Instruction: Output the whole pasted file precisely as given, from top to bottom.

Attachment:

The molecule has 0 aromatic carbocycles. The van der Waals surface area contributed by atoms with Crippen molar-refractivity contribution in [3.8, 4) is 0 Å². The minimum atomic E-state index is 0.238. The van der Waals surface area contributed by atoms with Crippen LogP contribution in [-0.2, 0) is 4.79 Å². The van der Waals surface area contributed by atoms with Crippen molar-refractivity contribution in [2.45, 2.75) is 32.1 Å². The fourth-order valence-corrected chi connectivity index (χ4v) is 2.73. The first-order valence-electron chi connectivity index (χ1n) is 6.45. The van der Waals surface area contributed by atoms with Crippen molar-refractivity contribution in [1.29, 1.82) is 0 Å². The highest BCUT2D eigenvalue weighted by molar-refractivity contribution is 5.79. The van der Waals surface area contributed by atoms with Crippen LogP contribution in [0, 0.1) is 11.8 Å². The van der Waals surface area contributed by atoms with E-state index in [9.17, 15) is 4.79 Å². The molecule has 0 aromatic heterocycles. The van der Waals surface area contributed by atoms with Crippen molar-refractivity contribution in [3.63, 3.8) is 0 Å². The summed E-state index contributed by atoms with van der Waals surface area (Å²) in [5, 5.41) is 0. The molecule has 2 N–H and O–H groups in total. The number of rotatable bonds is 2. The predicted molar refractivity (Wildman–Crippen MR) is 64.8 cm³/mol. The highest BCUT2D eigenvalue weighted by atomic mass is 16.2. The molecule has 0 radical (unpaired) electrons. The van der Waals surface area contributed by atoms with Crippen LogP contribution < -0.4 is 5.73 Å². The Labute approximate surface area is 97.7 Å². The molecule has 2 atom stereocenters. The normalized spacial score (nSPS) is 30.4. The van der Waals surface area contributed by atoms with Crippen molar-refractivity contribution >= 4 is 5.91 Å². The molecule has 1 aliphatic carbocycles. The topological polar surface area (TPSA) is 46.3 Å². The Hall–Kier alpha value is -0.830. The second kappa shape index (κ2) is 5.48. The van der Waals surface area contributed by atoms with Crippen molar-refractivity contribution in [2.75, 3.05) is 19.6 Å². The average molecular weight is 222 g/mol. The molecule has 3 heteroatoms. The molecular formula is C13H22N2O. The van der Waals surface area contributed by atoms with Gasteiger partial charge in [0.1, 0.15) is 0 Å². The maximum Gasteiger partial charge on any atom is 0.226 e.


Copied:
The molecule has 0 aromatic carbocycles. The van der Waals surface area contributed by atoms with Crippen molar-refractivity contribution in [3.8, 4) is 0 Å². The minimum atomic E-state index is 0.238. The van der Waals surface area contributed by atoms with Crippen LogP contribution in [-0.2, 0) is 4.79 Å². The van der Waals surface area contributed by atoms with Crippen molar-refractivity contribution in [2.45, 2.75) is 32.1 Å². The fourth-order valence-corrected chi connectivity index (χ4v) is 2.73. The first-order valence-electron chi connectivity index (χ1n) is 6.45. The van der Waals surface area contributed by atoms with Crippen molar-refractivity contribution in [1.29, 1.82) is 0 Å². The highest BCUT2D eigenvalue weighted by molar-refractivity contribution is 5.79. The van der Waals surface area contributed by atoms with Crippen LogP contribution in [0, 0.1) is 11.8 Å². The van der Waals surface area contributed by atoms with E-state index in [9.17, 15) is 4.79 Å². The molecule has 0 aromatic heterocycles. The van der Waals surface area contributed by atoms with Crippen molar-refractivity contribution in [3.63, 3.8) is 0 Å². The summed E-state index contributed by atoms with van der Waals surface area (Å²) in [5, 5.41) is 0. The molecule has 2 N–H and O–H groups in total. The number of rotatable bonds is 2. The predicted molar refractivity (Wildman–Crippen MR) is 64.8 cm³/mol. The highest BCUT2D eigenvalue weighted by atomic mass is 16.2. The molecule has 0 radical (unpaired) electrons. The van der Waals surface area contributed by atoms with Crippen LogP contribution < -0.4 is 5.73 Å². The Labute approximate surface area is 97.7 Å². The molecule has 2 atom stereocenters. The normalized spacial score (nSPS) is 30.4. The van der Waals surface area contributed by atoms with Crippen molar-refractivity contribution >= 4 is 5.91 Å². The molecule has 1 aliphatic carbocycles. The topological polar surface area (TPSA) is 46.3 Å². The Hall–Kier alpha value is -0.830. The second kappa shape index (κ2) is 5.48. The van der Waals surface area contributed by atoms with Crippen molar-refractivity contribution in [2.75, 3.05) is 19.6 Å². The average molecular weight is 222 g/mol. The molecule has 3 heteroatoms. The molecular formula is C13H22N2O. The van der Waals surface area contributed by atoms with Gasteiger partial charge in [0.1, 0.15) is 0 Å². The maximum Gasteiger partial charge on any atom is 0.226 e.